Europe’s disunity and lack of confidence threaten the continent’s future
Petty quarrels between the leaders of EU political institutions have led critics to say that those at the top of the Brussels food chain prioritize their own careers and their personal power over the lives of European citizens.
First of all: the Union itself is not threatened with extinction. The EU has remarkable endurance and the self-interest of its member states means there is no real chance it will collapse anytime soon.
What is in question, however, is the long-term purpose and legitimacy of the Union.
Parliament says the Commission must now apply a regulation that was agreed last year as the EU negotiated its long-term budget alongside Covid stimulus funds. At the time, the regulation – which ties EU money to respect for the rule of law – was a priority. The tools available to the EU to sanction Member States have proved insufficient.
However, when the pressures came and the two delinquent nations threatened to exercise their veto rights, the regulation was watered down to such an extent that it would require rock-solid proof that EU funds were being used. to violate the rule of law, rather than a broader interpretation of violations occurring in general.
“It is fair to say that after the adoption of the regulation, the parties most keen to take action against Hungary and Poland hoped that the Commission would take the political decision to adopt a broad interpretation,” said Ronan McCrea , professor of European law at University College London. . “This could be the first sign that he will take a more cautious approach.”
In the letter, von der Leyen said Sassoli’s letter was not “sufficiently clear and specific” about the exact violations committed, relying on the narrow nature of the “complex assessments” required to enact the settlement.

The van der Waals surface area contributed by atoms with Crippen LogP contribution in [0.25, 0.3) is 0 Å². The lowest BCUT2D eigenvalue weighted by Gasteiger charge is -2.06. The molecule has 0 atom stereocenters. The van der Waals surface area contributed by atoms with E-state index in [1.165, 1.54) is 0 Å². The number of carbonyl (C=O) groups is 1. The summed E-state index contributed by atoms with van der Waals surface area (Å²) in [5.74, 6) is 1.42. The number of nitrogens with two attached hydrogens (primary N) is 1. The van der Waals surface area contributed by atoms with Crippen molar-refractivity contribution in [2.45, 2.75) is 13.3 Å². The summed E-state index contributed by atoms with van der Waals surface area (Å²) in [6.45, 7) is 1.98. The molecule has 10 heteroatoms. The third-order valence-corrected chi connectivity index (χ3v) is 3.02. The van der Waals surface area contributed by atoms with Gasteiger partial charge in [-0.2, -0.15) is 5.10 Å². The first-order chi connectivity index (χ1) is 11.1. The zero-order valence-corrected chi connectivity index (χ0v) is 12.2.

Parliamentarians who have spent the past few years highlighting the abuses spit blood over what they see as von der Leyen’s complicity in the violations.
âIt is literally enshrined in the Treaties that the Commission is accountable to Parliament,â said Sophie in ‘t Veld, a liberal Dutch MEP.
She and many of her European colleagues and officials believe that von der Leyen, rather than acting as the guardian of the EU treaties, is acting in the interest of the governments of the EU countries that make up the Council of Europe. the EU has 27 members. The more support von der Leyen can get from member states, the more power she has to ignore Parliament’s calls and work exclusively on her own agenda.
“She is in office because Parliament gave up electing her own candidate and endorsed the candidate of the Member States. She owes them to a certain extent,” Veld adds.
Daniel Freund, a German Green MEP, says it is always “difficult for the committee to go against a member state because it will always need its support across the board”. He adds that this could be particularly difficult for von der Leyen because she was elected with a majority that included Hungary and Poland’s political leaders – votes she has voluntarily lobbied for.
Politics in Brussels is nothing new, and ardent Europhiles are fed up with narrow interests at headquarters eclipsing the real issues facing the Union.
“So many people working at EU level are obsessed with arguments about how the EU works and who should have what power rather than striving to prepare the Union for the 21st century,” said Neale Richmond, an Irish lawmaker who was previously appointed. represent Ireland in Brussels.
“For years we have been debating the future of Europe and its position on the world stage. We all want a strong, open Europe, united in promoting liberal values ââand a world leader on issues like change climate and geopolitics. But that will not happen if these small inter-institutional quarrels continue to hamper everything, “he adds.